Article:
The Colonel noticed these comments by PA Taxpayer in the article Scott posted about the purchase of Laurel Mountain assets by Seven Springs. I figured it was appropriate to move these comments to this thread instead of the Hidden Valley thread.
If the other resorts in the area are having a difficult time hiring people, how does adding another ski area create more jobs when there currently are not enough people wanting to work in the industry to fill the existing jobs. I know Seven Springs has to resort to hiring foreign workers.
With a $1.6 billion projected deficit this year, I can think of many more worth while projects that will benefit many rather than spending hard earned taxpayer money on a facility that will benefit a few seasonally.
If it is a worthwhile project, I am sure Seven Springs is willing to foot the whole tab, which seems to be the case if they are planning on relocating the old Gunnar lift.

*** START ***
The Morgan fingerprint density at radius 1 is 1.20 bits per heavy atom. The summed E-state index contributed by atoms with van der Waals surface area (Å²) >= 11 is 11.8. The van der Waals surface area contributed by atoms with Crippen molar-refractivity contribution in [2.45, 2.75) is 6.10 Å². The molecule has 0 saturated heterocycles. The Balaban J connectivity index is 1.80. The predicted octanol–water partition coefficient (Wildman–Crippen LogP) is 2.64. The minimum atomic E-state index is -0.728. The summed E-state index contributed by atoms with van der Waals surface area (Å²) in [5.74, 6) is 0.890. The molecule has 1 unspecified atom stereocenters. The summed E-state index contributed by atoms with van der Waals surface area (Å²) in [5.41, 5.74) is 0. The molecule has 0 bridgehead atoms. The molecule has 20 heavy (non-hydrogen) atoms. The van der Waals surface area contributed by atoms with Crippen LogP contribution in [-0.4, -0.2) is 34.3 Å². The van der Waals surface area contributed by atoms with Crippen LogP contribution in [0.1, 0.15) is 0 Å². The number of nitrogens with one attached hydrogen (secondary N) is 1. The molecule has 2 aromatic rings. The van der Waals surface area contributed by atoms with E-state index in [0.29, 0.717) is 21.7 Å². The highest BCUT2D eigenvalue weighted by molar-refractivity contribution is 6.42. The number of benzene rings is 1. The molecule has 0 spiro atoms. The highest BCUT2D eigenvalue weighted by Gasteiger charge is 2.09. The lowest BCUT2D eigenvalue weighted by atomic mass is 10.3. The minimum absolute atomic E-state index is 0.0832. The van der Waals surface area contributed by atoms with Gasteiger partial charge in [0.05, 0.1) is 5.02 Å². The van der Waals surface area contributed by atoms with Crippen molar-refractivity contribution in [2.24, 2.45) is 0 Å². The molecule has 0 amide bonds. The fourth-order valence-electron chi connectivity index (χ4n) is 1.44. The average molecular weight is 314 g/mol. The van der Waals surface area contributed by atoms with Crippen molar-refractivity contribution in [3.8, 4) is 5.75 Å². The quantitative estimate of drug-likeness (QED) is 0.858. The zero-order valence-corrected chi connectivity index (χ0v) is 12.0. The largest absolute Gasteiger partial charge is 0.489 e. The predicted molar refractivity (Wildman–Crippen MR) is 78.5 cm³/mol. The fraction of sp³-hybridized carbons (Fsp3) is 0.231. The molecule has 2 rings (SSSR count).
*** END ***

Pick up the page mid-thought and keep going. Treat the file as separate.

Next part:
I have a couple of thoughts on the above comment. There is no doubt that the other ski resorts in the state have a legitimate beef with the real possibility that the state is going to pump upwards of $6.5 million into Laurel and that Seven Springs will operate the ski area. Taxpayers have a right to complain where and how their money is going to be spent.
However, I can offer this analogy. When someone decides to move a business into an office building, the landlord will offer incentives such as renovating the office space to accomodate the business in order to lure the business into their building and ergo, rent payments are made to the landlord. The first few rent payments pay for the renovation and the rest of the rent payments, excluding taxes, is pure profit for the landlord. Its a win-win situation for both parties. Happens all the time.
In this case, DCNR is the landlord, Seven Springs is the business. If DCNR (PA) does come through with the upgrade money, Seven Springs operates the ski area. In the long run, it is probable the state recoups their investment with rent payments from Seven Springs, tax dollars generated by tourists pumping money into the local economy and tax money from employees on Seven Springs payroll at Laurel.